Wednesday, April 2, 2014


The Invitation to Observe a Holy Lent invites us to enter into a more disciplined life.  It is a journey most of us have started; yet, one where we are constantly reminded that we still have a way to go.  Truly, it is one of those journeys where we must admit that we have not arrived.  The Invitation we heard back around Ash Wednesday called us to look again at things like self-examination, penitence, prayer, fasting, and the next thing mentioned was almsgiving.  Now, there is a strange word for us.  Almsgiving is not really a word included in our normal vocabulary.  Literally, it means giving that is directed to the poor. 
There is no question that we all do some giving.  Some of us do more than others.  Some do less than we probably should.  When we give we give to God.  At times the church is the channel for that giving.  Or, we may choose to give directly to some mission project that touches people's lives in a distressed part of the world.  But, this inclusion of almsgiving in the Invitation causes us to wonder if we ever really do any.  Do we actually give to the poor, or do we depend on someone else to take some of our offerings and do it for us?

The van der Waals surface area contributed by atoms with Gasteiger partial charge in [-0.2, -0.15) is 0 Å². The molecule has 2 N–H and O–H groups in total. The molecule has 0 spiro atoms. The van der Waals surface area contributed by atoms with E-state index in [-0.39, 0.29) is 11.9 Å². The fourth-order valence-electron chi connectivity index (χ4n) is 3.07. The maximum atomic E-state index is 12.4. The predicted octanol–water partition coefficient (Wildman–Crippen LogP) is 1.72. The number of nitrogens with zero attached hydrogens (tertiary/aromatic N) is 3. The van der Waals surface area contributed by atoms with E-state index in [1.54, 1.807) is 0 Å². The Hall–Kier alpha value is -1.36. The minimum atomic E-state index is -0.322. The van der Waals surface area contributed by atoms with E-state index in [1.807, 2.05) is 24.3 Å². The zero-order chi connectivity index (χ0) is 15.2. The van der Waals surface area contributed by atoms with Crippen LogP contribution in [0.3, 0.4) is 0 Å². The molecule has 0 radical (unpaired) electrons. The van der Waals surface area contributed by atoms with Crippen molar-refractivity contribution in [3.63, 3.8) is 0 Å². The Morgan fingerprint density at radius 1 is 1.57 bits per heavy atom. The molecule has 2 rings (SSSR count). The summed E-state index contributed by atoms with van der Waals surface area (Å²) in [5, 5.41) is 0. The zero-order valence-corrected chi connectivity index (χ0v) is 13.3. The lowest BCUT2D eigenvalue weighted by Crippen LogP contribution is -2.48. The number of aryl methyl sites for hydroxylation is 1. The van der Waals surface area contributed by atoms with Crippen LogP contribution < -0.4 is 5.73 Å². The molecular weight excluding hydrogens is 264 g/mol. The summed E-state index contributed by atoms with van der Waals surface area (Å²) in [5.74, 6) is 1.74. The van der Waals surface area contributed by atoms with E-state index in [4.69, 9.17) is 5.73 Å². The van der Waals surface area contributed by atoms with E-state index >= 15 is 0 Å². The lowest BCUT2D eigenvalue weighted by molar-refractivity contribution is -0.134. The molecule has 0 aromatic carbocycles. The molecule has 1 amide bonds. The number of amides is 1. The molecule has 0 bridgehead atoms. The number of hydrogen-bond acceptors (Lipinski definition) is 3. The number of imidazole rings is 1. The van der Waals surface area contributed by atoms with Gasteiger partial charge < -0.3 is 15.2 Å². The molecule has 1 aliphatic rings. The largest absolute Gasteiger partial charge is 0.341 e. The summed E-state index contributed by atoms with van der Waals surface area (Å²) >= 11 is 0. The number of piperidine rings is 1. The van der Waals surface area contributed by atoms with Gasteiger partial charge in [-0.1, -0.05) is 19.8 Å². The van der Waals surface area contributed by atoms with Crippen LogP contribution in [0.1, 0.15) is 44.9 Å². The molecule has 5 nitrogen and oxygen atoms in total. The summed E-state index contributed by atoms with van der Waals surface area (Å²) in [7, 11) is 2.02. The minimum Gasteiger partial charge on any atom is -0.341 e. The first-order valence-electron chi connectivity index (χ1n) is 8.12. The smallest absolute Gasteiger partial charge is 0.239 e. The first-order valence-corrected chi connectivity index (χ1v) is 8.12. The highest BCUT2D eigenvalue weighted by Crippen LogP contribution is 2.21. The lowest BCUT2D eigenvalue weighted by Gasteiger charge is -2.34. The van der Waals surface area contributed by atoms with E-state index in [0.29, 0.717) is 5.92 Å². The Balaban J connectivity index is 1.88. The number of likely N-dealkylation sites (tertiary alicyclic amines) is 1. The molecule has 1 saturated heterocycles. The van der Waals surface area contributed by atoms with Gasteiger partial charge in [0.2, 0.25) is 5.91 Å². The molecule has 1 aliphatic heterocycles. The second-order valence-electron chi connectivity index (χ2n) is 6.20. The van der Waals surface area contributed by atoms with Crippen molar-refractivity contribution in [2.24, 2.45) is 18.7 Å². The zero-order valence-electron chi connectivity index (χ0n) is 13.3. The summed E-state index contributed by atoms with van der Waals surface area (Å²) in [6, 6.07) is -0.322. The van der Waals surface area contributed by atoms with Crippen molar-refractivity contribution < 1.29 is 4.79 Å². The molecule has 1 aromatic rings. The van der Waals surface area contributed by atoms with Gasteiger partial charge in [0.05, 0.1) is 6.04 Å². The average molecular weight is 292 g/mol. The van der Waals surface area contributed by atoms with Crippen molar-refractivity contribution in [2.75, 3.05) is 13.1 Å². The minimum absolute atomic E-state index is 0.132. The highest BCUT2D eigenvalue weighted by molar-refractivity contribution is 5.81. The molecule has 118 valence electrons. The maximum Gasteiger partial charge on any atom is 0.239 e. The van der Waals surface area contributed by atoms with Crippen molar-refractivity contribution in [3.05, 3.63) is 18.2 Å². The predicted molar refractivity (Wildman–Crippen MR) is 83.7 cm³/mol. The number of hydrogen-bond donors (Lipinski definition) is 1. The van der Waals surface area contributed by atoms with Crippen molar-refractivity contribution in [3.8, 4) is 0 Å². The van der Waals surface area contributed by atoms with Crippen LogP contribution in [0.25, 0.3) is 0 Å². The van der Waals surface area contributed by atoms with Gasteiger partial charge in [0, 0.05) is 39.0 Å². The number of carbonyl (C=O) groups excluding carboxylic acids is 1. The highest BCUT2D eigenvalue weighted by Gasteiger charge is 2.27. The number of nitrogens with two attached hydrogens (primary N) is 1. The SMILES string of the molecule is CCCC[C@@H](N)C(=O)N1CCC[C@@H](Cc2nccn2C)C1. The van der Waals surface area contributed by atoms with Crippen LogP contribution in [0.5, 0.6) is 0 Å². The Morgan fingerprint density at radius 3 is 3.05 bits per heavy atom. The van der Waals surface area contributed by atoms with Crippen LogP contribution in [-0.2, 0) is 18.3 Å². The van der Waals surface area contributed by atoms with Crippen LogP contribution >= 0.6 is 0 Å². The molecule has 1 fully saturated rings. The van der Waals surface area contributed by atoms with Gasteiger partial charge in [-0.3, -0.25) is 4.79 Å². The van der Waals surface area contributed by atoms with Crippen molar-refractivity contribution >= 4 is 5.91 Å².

Giving to the poor is not easy for most of us.  The truth is we do not have many of the world's poor in our daily circle of contacts.  Being able to surf the net and use a handful of different communication devices takes out of the circle where the poor live.  And when we see someone who seems to belongs to such a group, we are not usually eager to meet them or get acquainted.  Instead, we are likely to go the other way, or at least get back into a social setting where we are more comfortable.  It is not that we do not have an awareness that the poor move and live around us, or that some people are in desperate circumstances.  We just live in such a way as to keep them out of view.  Embracing such a lifestyle and world view makes almsgiving difficult, if not impossible.

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